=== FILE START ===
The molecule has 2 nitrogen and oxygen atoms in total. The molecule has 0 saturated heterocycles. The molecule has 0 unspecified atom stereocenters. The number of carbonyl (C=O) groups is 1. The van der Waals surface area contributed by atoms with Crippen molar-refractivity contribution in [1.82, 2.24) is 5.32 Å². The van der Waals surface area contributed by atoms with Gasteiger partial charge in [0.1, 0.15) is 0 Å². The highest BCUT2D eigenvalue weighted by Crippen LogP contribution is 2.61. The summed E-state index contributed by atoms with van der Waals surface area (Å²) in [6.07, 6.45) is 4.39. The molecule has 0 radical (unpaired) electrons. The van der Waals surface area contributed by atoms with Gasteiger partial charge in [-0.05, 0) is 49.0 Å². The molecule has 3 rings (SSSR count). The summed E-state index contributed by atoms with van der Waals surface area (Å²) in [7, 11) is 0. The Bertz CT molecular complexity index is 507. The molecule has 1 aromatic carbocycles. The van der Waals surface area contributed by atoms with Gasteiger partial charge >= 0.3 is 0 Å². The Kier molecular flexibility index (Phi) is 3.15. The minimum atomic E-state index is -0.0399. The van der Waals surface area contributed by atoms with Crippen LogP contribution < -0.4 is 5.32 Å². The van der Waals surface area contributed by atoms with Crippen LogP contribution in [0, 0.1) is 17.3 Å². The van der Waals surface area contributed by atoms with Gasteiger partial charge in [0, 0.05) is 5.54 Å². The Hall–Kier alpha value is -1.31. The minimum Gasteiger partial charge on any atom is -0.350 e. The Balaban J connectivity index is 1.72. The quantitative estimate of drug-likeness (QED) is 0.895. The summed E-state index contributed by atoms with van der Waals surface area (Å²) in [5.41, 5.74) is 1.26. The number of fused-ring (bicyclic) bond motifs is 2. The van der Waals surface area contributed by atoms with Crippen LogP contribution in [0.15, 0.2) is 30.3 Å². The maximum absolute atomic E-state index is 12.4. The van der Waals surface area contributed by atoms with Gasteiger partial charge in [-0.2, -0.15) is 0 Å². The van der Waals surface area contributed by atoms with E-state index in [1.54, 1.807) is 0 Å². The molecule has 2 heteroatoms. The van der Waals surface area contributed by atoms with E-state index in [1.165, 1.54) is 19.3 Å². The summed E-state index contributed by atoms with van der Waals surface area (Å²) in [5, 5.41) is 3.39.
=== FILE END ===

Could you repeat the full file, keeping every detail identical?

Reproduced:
The molecule has 2 nitrogen and oxygen atoms in total. The molecule has 0 saturated heterocycles. The molecule has 0 unspecified atom stereocenters. The number of carbonyl (C=O) groups is 1. The van der Waals surface area contributed by atoms with Crippen molar-refractivity contribution in [1.82, 2.24) is 5.32 Å². The van der Waals surface area contributed by atoms with Gasteiger partial charge in [0.1, 0.15) is 0 Å². The highest BCUT2D eigenvalue weighted by Crippen LogP contribution is 2.61. The summed E-state index contributed by atoms with van der Waals surface area (Å²) in [6.07, 6.45) is 4.39. The molecule has 0 radical (unpaired) electrons. The van der Waals surface area contributed by atoms with Gasteiger partial charge in [-0.05, 0) is 49.0 Å². The molecule has 3 rings (SSSR count). The summed E-state index contributed by atoms with van der Waals surface area (Å²) in [7, 11) is 0. The Bertz CT molecular complexity index is 507. The molecule has 1 aromatic carbocycles. The van der Waals surface area contributed by atoms with Gasteiger partial charge >= 0.3 is 0 Å². The Kier molecular flexibility index (Phi) is 3.15. The minimum atomic E-state index is -0.0399. The van der Waals surface area contributed by atoms with Crippen LogP contribution < -0.4 is 5.32 Å². The van der Waals surface area contributed by atoms with Crippen LogP contribution in [0, 0.1) is 17.3 Å². The van der Waals surface area contributed by atoms with Gasteiger partial charge in [0, 0.05) is 5.54 Å². The Hall–Kier alpha value is -1.31. The minimum Gasteiger partial charge on any atom is -0.350 e. The Balaban J connectivity index is 1.72. The quantitative estimate of drug-likeness (QED) is 0.895. The summed E-state index contributed by atoms with van der Waals surface area (Å²) in [5.41, 5.74) is 1.26. The number of fused-ring (bicyclic) bond motifs is 2. The van der Waals surface area contributed by atoms with Crippen LogP contribution in [0.15, 0.2) is 30.3 Å². The maximum absolute atomic E-state index is 12.4. The van der Waals surface area contributed by atoms with Gasteiger partial charge in [-0.2, -0.15) is 0 Å². The van der Waals surface area contributed by atoms with E-state index in [1.54, 1.807) is 0 Å². The molecule has 2 heteroatoms. The van der Waals surface area contributed by atoms with E-state index in [1.165, 1.54) is 19.3 Å². The summed E-state index contributed by atoms with van der Waals surface area (Å²) in [5, 5.41) is 3.39.